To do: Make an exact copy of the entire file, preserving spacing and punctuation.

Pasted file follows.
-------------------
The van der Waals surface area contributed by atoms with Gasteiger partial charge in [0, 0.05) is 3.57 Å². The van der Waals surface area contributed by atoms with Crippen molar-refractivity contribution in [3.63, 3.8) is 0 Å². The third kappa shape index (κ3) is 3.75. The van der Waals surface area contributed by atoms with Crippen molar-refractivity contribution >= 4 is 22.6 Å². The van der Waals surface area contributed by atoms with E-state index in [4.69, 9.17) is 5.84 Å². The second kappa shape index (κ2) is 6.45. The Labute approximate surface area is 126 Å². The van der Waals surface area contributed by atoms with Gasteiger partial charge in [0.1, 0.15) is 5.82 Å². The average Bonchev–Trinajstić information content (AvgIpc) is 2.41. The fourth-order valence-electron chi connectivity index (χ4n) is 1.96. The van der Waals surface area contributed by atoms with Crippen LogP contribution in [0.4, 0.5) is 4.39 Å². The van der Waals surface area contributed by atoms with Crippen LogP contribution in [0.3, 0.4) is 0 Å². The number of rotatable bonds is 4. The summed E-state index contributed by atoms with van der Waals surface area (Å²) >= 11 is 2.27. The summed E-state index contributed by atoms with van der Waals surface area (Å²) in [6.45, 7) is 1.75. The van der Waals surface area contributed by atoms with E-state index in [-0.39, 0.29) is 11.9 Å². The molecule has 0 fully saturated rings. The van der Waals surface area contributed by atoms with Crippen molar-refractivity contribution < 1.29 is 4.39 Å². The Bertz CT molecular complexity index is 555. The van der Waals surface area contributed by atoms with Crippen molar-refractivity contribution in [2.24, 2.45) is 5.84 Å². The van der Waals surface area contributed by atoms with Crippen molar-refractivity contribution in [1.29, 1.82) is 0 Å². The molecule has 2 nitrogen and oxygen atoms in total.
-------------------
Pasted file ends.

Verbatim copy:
The van der Waals surface area contributed by atoms with Gasteiger partial charge in [0, 0.05) is 3.57 Å². The van der Waals surface area contributed by atoms with Crippen molar-refractivity contribution in [3.63, 3.8) is 0 Å². The third kappa shape index (κ3) is 3.75. The van der Waals surface area contributed by atoms with Crippen molar-refractivity contribution >= 4 is 22.6 Å². The van der Waals surface area contributed by atoms with E-state index in [4.69, 9.17) is 5.84 Å². The second kappa shape index (κ2) is 6.45. The Labute approximate surface area is 126 Å². The van der Waals surface area contributed by atoms with Gasteiger partial charge in [0.1, 0.15) is 5.82 Å². The average Bonchev–Trinajstić information content (AvgIpc) is 2.41. The fourth-order valence-electron chi connectivity index (χ4n) is 1.96. The van der Waals surface area contributed by atoms with Crippen LogP contribution in [0.4, 0.5) is 4.39 Å². The van der Waals surface area contributed by atoms with Crippen LogP contribution in [0.3, 0.4) is 0 Å². The number of rotatable bonds is 4. The summed E-state index contributed by atoms with van der Waals surface area (Å²) >= 11 is 2.27. The summed E-state index contributed by atoms with van der Waals surface area (Å²) in [6.45, 7) is 1.75. The van der Waals surface area contributed by atoms with E-state index in [-0.39, 0.29) is 11.9 Å². The molecule has 0 fully saturated rings. The van der Waals surface area contributed by atoms with Crippen molar-refractivity contribution < 1.29 is 4.39 Å². The Bertz CT molecular complexity index is 555. The van der Waals surface area contributed by atoms with Crippen molar-refractivity contribution in [2.24, 2.45) is 5.84 Å². The van der Waals surface area contributed by atoms with Crippen molar-refractivity contribution in [1.29, 1.82) is 0 Å². The molecule has 2 nitrogen and oxygen atoms in total.